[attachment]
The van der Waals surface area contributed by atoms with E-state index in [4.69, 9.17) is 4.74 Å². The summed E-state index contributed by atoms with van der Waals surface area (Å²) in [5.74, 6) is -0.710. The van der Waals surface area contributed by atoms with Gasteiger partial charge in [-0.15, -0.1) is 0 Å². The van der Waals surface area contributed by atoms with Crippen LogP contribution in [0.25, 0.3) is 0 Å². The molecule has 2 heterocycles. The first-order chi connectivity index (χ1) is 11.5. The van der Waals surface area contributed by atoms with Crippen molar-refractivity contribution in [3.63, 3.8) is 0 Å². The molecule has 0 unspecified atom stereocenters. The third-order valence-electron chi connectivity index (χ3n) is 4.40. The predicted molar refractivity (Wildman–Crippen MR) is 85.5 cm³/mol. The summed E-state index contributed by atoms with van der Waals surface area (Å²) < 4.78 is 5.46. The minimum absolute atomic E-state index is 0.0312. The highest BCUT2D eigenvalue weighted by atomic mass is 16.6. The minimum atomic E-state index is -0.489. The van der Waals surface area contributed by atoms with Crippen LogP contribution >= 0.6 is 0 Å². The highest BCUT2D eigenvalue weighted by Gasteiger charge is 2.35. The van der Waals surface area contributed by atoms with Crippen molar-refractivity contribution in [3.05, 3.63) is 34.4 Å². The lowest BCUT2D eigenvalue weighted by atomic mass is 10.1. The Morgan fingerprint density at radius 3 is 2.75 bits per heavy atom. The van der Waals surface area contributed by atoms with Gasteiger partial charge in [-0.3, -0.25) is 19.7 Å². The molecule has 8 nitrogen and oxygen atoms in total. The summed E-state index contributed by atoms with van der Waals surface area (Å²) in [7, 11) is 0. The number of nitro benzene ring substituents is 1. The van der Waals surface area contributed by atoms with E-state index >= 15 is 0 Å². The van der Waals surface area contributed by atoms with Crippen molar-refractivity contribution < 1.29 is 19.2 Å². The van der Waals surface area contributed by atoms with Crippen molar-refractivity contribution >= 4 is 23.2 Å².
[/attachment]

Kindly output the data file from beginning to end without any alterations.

The van der Waals surface area contributed by atoms with E-state index in [4.69, 9.17) is 4.74 Å². The summed E-state index contributed by atoms with van der Waals surface area (Å²) in [5.74, 6) is -0.710. The van der Waals surface area contributed by atoms with Gasteiger partial charge in [-0.15, -0.1) is 0 Å². The van der Waals surface area contributed by atoms with Crippen LogP contribution in [0.25, 0.3) is 0 Å². The molecule has 2 heterocycles. The first-order chi connectivity index (χ1) is 11.5. The van der Waals surface area contributed by atoms with Crippen molar-refractivity contribution in [3.63, 3.8) is 0 Å². The molecule has 0 unspecified atom stereocenters. The third-order valence-electron chi connectivity index (χ3n) is 4.40. The predicted molar refractivity (Wildman–Crippen MR) is 85.5 cm³/mol. The summed E-state index contributed by atoms with van der Waals surface area (Å²) < 4.78 is 5.46. The minimum absolute atomic E-state index is 0.0312. The highest BCUT2D eigenvalue weighted by atomic mass is 16.6. The minimum atomic E-state index is -0.489. The van der Waals surface area contributed by atoms with Crippen LogP contribution >= 0.6 is 0 Å². The highest BCUT2D eigenvalue weighted by Gasteiger charge is 2.35. The van der Waals surface area contributed by atoms with Crippen molar-refractivity contribution in [3.05, 3.63) is 34.4 Å². The lowest BCUT2D eigenvalue weighted by atomic mass is 10.1. The Morgan fingerprint density at radius 3 is 2.75 bits per heavy atom. The van der Waals surface area contributed by atoms with Gasteiger partial charge in [-0.3, -0.25) is 19.7 Å². The molecule has 8 nitrogen and oxygen atoms in total. The summed E-state index contributed by atoms with van der Waals surface area (Å²) in [7, 11) is 0. The number of nitro benzene ring substituents is 1. The van der Waals surface area contributed by atoms with E-state index >= 15 is 0 Å². The van der Waals surface area contributed by atoms with Crippen molar-refractivity contribution < 1.29 is 19.2 Å². The van der Waals surface area contributed by atoms with Crippen molar-refractivity contribution >= 4 is 23.2 Å².